Moles can be a problem in lawns and flower beds especially in spring and autumn, when their tunnelling dislodges the root systems of seedlings and other small plants.

They are generally solitary animals, meaning that all the molehills in a small garden can be the work of just one mole.

The molehills are a result of it / them excavating a network of underground tunnels and chambers in search of its / their staple food, earthworms.

Mole Heap

The soil that makes up the molehill can be quite useful if removed and placed on the compost heap or added to compost bin.

People have been known to collect this soil from farmers fields and public areas.

You will be well advised to refrain from this practice as it is against the law.

Apart from tresspass you could also be charged with theft!

If the molehills appear on the lawn, remove them as described above and sweep the surplus soil off with a stiff broom / brush.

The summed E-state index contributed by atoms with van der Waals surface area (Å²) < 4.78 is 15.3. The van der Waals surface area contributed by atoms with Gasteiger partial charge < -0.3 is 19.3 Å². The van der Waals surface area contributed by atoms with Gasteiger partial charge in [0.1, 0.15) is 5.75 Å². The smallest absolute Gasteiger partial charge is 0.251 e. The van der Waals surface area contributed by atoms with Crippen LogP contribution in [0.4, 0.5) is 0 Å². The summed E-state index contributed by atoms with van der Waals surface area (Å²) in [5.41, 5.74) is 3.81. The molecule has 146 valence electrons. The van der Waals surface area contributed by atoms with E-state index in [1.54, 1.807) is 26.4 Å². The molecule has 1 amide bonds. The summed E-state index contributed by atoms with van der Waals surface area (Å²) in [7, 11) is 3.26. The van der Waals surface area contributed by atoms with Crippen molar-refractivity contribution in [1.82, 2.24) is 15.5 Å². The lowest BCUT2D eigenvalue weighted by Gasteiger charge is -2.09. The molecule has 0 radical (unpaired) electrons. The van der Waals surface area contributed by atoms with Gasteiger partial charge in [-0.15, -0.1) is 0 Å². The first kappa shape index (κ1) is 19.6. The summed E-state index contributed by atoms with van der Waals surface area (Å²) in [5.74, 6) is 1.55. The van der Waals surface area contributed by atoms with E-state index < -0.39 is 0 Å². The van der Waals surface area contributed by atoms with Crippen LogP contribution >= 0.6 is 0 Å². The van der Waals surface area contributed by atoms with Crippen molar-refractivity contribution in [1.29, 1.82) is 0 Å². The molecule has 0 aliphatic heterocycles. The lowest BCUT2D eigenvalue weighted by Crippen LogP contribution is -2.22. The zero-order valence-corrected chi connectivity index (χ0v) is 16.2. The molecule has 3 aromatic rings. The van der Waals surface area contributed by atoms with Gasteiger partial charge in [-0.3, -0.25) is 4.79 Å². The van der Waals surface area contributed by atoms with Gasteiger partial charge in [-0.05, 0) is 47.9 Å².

There are a number of devices available to control them, such as noise emitting types that are said to drive them away, and the more common traps that kill the mole.

There are also types that capture them alive for release elsewhere, but sometimes in the long term, it is better to just employ the services of a mole catcher.

Animal urine is reputed to be a good deterrent so having a pet cat or dog, may help.

The use of poisons is strictly regulated and you should seek advice from your local council’s environmental department before using this option.

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